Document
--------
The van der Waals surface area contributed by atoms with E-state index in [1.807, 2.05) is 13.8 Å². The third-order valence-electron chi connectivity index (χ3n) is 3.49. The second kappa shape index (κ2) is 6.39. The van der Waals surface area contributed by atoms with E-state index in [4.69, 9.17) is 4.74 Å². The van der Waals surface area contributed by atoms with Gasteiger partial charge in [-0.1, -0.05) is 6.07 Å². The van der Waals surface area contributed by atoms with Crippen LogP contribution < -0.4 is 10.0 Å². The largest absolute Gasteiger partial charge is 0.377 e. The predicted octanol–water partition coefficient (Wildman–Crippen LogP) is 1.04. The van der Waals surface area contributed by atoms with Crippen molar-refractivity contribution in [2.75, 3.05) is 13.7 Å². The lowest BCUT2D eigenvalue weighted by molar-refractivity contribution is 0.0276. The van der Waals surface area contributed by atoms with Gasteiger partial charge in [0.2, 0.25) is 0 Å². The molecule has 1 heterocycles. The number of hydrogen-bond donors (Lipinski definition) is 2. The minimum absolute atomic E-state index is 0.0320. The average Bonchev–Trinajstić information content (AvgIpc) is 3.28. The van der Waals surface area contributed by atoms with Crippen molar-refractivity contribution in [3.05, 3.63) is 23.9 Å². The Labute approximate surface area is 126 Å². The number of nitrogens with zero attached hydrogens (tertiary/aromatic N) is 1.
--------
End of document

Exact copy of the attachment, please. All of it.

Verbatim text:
The van der Waals surface area contributed by atoms with E-state index in [1.807, 2.05) is 13.8 Å². The third-order valence-electron chi connectivity index (χ3n) is 3.49. The second kappa shape index (κ2) is 6.39. The van der Waals surface area contributed by atoms with E-state index in [4.69, 9.17) is 4.74 Å². The van der Waals surface area contributed by atoms with Gasteiger partial charge in [-0.1, -0.05) is 6.07 Å². The van der Waals surface area contributed by atoms with Crippen LogP contribution < -0.4 is 10.0 Å². The largest absolute Gasteiger partial charge is 0.377 e. The predicted octanol–water partition coefficient (Wildman–Crippen LogP) is 1.04. The van der Waals surface area contributed by atoms with Crippen molar-refractivity contribution in [2.75, 3.05) is 13.7 Å². The lowest BCUT2D eigenvalue weighted by molar-refractivity contribution is 0.0276. The van der Waals surface area contributed by atoms with Gasteiger partial charge in [0.2, 0.25) is 0 Å². The molecule has 1 heterocycles. The number of hydrogen-bond donors (Lipinski definition) is 2. The minimum absolute atomic E-state index is 0.0320. The average Bonchev–Trinajstić information content (AvgIpc) is 3.28. The van der Waals surface area contributed by atoms with Crippen molar-refractivity contribution in [3.05, 3.63) is 23.9 Å². The Labute approximate surface area is 126 Å². The number of nitrogens with zero attached hydrogens (tertiary/aromatic N) is 1.